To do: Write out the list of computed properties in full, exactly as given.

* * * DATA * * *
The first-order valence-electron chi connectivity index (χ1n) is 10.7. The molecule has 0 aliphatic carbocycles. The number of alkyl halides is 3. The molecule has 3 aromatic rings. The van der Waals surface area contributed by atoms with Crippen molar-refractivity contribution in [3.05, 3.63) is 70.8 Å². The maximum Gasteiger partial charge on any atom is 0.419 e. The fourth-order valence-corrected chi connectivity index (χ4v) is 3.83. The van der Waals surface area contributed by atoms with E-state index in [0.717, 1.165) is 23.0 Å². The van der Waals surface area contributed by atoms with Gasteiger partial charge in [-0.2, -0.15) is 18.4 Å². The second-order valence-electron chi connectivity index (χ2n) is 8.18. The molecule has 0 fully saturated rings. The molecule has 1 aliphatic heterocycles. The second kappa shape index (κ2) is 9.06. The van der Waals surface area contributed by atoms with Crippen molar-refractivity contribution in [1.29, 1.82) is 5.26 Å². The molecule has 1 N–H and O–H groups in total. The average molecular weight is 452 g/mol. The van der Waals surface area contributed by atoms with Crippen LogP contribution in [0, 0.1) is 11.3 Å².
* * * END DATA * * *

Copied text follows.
The first-order valence-electron chi connectivity index (χ1n) is 10.7. The molecule has 0 aliphatic carbocycles. The number of alkyl halides is 3. The molecule has 3 aromatic rings. The van der Waals surface area contributed by atoms with Crippen molar-refractivity contribution in [3.05, 3.63) is 70.8 Å². The maximum Gasteiger partial charge on any atom is 0.419 e. The fourth-order valence-corrected chi connectivity index (χ4v) is 3.83. The van der Waals surface area contributed by atoms with E-state index in [0.717, 1.165) is 23.0 Å². The van der Waals surface area contributed by atoms with Gasteiger partial charge in [-0.2, -0.15) is 18.4 Å². The second-order valence-electron chi connectivity index (χ2n) is 8.18. The molecule has 0 fully saturated rings. The molecule has 1 aliphatic heterocycles. The second kappa shape index (κ2) is 9.06. The van der Waals surface area contributed by atoms with Crippen molar-refractivity contribution in [1.29, 1.82) is 5.26 Å². The molecule has 1 N–H and O–H groups in total. The average molecular weight is 452 g/mol. The van der Waals surface area contributed by atoms with Crippen LogP contribution in [0, 0.1) is 11.3 Å².